Solopreneurs, or one-person companies, can be great target markets for copywriters. But writing for solopreneurs is a very different beast than writing for bigger companies. What’s the difference? Read on…
Today’s question is from Rachael H., who asks, “I just landed my first real client! She’s a health coach, which is a solopreneur, right? Do you have any tips for solopreneur writing?”
A solopreneur is a person running a one person business—hence the “solo.” This group can encompass anyone from a health coach to an accountant to an illustrator to, yes, a copywriter.
Solopreneurs are a particularly excellent target market for two reasons. First, they’re generally well-versed in their area of expertise (health coaching, for example) but not nearly as adept at marketing. That gives you a big opportunity to help them.
Second, they’re an excellent group because they tend to be more aware of their lack of expertise and their need for expert help.
They tend to understand outsourcing tasks to people who are better suited to them because that’s what people do when they hire them. There are also a lot of resources out there for solopreneurs trying to build their businesses that help them understand the importance of good marketing.
So, how do you write for an entrepreneur differently than for any other business?
Well, the fundamentals are the same: you need to focus on the benefit to the consumer, support that benefit with more details, and provide a clear and compelling call to action.
But the tone of the writing is where the biggest difference tends to lie.
Solopreneurs tend to cultivate a very friendly, personal relationship with their clients and prospective clients. Even businesses that started as solopreneurships but have grown larger may still maintain that tone. Marie Forleo, Derek Halpern of Social Triggers and, oh, Filthy Rich Writer are good examples.
What this also means, too, is that your emails and even your webpages are going to be more story-oriented and less straight-to-the sale.
Now, this will depend on your client’s style—an accountant may want to be more straightforward—but you’ll find that the “story” style is generally the case.
Solopreneurs tend to do well by creating rapport, and one of the best ways to do this is to tell stories about themselves, their clients, and anything else that conveys their point. Of course, that story will eventually lead to the call to action, but it gets the reader there in a very low-pressure kind of way.
It wouldn’t at all be unheard of for an email from a solopreneur to be in a letter format and start with something like, “The craziest thing happened to me yesterday, and I just have to share. Partly, because it’s so funny—and partly because it will actually matter a lot to you and your health.”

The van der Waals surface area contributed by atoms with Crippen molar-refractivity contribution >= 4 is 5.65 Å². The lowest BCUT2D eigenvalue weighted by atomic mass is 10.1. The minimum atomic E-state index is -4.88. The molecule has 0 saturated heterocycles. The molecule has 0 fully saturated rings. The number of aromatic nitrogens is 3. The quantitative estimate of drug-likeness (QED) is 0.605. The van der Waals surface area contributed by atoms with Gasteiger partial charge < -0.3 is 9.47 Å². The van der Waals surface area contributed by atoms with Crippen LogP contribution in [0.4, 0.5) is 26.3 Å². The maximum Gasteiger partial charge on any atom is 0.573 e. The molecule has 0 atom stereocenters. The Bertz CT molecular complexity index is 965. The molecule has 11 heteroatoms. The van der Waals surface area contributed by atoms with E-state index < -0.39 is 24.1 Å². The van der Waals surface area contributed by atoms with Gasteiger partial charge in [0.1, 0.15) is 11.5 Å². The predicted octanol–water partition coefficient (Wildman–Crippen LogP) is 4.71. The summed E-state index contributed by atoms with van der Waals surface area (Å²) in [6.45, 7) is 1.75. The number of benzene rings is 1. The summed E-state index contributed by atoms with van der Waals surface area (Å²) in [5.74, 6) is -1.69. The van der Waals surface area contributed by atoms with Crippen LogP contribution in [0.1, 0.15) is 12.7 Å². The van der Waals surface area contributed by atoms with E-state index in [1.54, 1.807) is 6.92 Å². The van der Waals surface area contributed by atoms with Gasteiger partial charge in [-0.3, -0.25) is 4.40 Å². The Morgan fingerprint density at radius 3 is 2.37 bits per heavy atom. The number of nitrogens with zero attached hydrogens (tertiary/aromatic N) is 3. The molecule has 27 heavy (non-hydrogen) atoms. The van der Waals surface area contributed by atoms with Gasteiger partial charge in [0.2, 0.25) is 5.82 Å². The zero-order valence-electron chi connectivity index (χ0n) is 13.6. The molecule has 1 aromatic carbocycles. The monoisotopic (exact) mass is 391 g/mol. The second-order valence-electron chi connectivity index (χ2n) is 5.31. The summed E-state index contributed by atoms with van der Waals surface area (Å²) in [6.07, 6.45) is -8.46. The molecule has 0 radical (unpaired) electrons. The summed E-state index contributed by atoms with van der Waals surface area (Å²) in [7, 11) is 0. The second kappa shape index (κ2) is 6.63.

The writing style, too, will generally be much friendlier than you’d write with other types of clients. Again, this will depend on your client, but solopreneur tones of voice tend to sound as if they’re writing to a close friend. This helps to establish rapport, as well, but also helps to unconsciously establish trust.
Another big difference you’ll find is in subject lines. By and large, you’re probably used to writing subject lines that are very focused on the benefit. (And that’s great!)
But you know that another tactic is to pique interest and, often, this is the route that solopreneurs will take. Instead of “Today only: Save 50% on my training” they’re much more likely to go with something like, “This is SO big, my accountant told me not to send it.” That would certainly pique your curiosity, right?
As with all copy, it’s a good idea for your client to split test benefit-oriented copy versus interest-piquing copy, but it’s likely they’ll prefer the more person-to-person, curiosity-laden version.
Obviously, there’s a lot more to it than these few tips, but they’re a good place to start. (And if you’re a member of our Comprehensive Copywriting Academy, be sure to check out our Writing for Solopreneurs deep-dive course.)
Your turn! What differences have you noticed in solopreneur copywriting? Have you seen any subject lines that you really loved? Let us know in the comments below!
Last Updated on March 10, 2022 by Craig Galo